MedlinePlus

    Anemia of Inflammation and Chronic Disease National Hematologic Diseases Information Service What is anemia? Anemia is a condition in which a person has ... also cause low blood iron levels. People with anemia may feel tired because their blood does not ...

  2. Hypertension burden in Luxembourg

    PubMed Central

    Ruiz-Castell, Maria; Kandala, Ngianga-Bakwin; Kuemmerle, Andrea; Schritz, Anna; Barré, Jessica; Delagardelle, Charles; Krippler, Serge; Schmit, Jean-Claude; Stranges, Saverio

    2016-01-01

    Abstract Hypertension is a modifiable risk factor for cardiovascular disease, but it remains the main cause of death in Luxembourg. We aimed to estimate the current prevalence of hypertension, associated risk factors, and its geographic variation in Luxembourg. Cross-sectional, population-based data on 1497 randomly selected Luxembourg residents aged 25 to 64 years were collected as part of the European Health Examination Survey from 2013 to 2015. Hypertension was defined as systolic/diastolic blood pressure ≥140/90 mm Hg, self-report of a physician diagnosis or on antihypertensive medication. Standard and Bayesian regressions were used to examine associations between hypertension and covariates, and also geographic distribution of hypertension across the country. Nearly 31% of Luxembourg residents were hypertensive, and over 70% of those were either unaware of their condition or not adequately controlled. The likelihood of hypertension was lower in men more physically active (odds ratio [95% credible region] 0.6 [0.4, 0.9]) and consuming alcohol daily (0.3 [0.1, 0.8]), and higher in men with a poor health perception (1.6 [1.0, 2.7]) and in women experiencing depressive symptoms (1.8 [1.3, 2.7]). There were geographic variations in hypertension prevalence across cantons and municipalities. The highest odds ratio was observed in the most industrialized region (South-West) (1.2 [0.9, 1.6]) with a positive effect at 90% credible region. In Luxembourg, the vast majority of people with hypertension are either unaware of their condition or not adequately controlled, which constitutes a major, neglected public health challenge. There are geographic variations in hypertension prevalence in Luxembourg, hence the role of individual and regional risk factors along with public health initiatives to reduce disease burden should be considered. PMID:27603374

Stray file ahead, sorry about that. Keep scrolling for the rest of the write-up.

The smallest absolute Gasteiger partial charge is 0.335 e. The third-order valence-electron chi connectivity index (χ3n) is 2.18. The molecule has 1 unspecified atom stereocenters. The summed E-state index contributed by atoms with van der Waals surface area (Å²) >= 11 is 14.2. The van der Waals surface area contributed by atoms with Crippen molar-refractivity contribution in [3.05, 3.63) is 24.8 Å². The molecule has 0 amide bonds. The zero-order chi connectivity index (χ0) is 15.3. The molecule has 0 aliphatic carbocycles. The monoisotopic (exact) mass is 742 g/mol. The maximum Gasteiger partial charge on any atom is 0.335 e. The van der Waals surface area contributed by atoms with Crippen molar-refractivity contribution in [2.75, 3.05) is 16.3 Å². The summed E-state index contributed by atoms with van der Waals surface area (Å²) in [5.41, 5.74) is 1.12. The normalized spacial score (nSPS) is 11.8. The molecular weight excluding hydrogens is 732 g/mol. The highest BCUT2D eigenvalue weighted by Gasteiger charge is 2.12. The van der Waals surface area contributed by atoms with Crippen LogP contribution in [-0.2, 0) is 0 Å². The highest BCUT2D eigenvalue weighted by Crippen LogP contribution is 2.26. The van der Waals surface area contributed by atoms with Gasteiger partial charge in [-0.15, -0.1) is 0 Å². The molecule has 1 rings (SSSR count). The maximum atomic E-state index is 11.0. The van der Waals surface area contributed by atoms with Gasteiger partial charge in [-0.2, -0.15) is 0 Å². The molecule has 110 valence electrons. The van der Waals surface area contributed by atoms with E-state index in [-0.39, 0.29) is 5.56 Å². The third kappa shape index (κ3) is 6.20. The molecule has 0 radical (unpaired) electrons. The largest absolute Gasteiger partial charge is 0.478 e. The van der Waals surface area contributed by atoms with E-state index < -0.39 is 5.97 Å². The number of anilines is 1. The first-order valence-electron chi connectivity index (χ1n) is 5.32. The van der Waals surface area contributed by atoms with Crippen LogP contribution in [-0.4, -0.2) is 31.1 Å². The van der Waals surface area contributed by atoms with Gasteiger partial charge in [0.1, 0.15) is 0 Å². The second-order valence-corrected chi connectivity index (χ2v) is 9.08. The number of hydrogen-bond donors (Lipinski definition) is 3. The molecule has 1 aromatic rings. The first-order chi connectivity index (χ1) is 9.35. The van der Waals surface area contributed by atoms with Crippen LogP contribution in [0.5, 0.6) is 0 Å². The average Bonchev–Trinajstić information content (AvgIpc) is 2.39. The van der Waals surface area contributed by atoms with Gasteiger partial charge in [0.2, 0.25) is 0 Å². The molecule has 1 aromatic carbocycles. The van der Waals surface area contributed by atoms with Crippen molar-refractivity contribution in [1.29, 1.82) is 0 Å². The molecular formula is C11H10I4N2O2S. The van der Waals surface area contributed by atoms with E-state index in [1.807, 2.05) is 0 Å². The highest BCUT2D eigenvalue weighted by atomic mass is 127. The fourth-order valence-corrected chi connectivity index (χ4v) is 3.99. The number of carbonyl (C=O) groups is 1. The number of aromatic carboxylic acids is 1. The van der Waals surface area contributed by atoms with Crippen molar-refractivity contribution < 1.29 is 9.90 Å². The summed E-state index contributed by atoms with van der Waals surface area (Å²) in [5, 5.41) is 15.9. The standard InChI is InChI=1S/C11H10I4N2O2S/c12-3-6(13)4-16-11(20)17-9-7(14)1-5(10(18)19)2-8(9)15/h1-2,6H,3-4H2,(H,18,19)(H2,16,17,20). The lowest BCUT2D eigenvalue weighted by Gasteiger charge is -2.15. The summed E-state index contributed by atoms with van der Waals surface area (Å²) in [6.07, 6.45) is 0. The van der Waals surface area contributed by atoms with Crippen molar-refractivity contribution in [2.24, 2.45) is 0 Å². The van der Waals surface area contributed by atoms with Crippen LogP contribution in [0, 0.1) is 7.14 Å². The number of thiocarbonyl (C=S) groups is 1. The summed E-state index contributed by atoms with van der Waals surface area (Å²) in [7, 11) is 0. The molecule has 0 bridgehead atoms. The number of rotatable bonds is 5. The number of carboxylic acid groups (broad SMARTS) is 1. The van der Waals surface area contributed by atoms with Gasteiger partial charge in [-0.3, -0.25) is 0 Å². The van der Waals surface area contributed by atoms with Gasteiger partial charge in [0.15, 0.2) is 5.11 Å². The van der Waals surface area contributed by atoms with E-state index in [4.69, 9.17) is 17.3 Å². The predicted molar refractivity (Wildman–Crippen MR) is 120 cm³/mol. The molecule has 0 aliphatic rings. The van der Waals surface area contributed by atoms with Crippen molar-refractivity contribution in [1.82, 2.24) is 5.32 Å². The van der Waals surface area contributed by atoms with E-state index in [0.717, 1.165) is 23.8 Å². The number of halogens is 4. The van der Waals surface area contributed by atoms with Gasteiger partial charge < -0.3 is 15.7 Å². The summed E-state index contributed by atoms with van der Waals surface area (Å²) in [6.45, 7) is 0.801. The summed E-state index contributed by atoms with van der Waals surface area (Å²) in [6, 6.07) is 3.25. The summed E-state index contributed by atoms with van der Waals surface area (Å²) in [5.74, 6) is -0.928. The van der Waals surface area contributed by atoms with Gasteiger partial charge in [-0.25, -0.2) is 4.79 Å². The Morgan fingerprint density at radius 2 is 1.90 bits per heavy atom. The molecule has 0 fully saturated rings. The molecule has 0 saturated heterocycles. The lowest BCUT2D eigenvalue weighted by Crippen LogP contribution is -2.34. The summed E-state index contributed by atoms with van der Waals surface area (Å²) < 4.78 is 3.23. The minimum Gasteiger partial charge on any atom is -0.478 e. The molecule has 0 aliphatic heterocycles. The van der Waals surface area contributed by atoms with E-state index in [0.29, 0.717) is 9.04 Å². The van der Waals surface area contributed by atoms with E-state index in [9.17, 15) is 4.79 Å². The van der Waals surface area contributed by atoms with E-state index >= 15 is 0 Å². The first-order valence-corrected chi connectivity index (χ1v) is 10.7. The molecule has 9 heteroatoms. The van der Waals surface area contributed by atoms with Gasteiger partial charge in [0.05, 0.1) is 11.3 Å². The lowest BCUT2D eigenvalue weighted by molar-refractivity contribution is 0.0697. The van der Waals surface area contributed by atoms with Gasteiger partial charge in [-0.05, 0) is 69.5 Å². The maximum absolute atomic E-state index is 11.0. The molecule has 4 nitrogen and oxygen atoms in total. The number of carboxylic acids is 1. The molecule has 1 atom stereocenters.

3. Could Anemia Cause Hearing Loss?

    MedlinePlus

    ... fullstory_162793.html Could Anemia Cause Hearing Loss? Iron deficiency might keep ear cells from getting oxygen ... HealthDay News) -- Hearing loss may be linked to iron deficiency anemia -- a combination of low levels of ...

  4. Aplastic Anemia & MDS International Foundation

    MedlinePlus

    ... Menu Donate I'm Like You. "The Aplastic Anemia and MDS International Foundation is helping patients like ... cope with bone marrow failure disease." Diseases Aplastic Anemia Myelodysplastic Syndromes (MDS) Paroxysmal Nocturnal Hemoglobinuria (PNH) Related ...

  5. Burden of Fasciola hepatica Infection among children from Paucartambo in Cusco, Peru.

    PubMed

    Lopez, Martha; White, A Clinton; Cabada, Miguel M

    2012-03-01

    There is a high prevalence of fascioliasis in the Peruvian highlands, but most cases remain undiagnosed. The burden of disease caused by chronic subclinical infection is largely unknown. We studied school-age children from a district in Paucartambo Province in Cusco, Peru to evaluate the burden of disease caused by subclinical fascioliasis. Parasite eggs and/or larvae were identified in 46.2% of subjects, including Fasciola hepatica in 10.3% of subjects. Fascioliasis was independently associated with anemia (adjusted odds ratio = 3.01 [1.10-8.23]). Subclinical fascioliasis was common among children and strongly associated with anemia. Anemia should be recognized as an important component of the burden of disease from fascioliasis.

  6. Predicted burden of venous disease.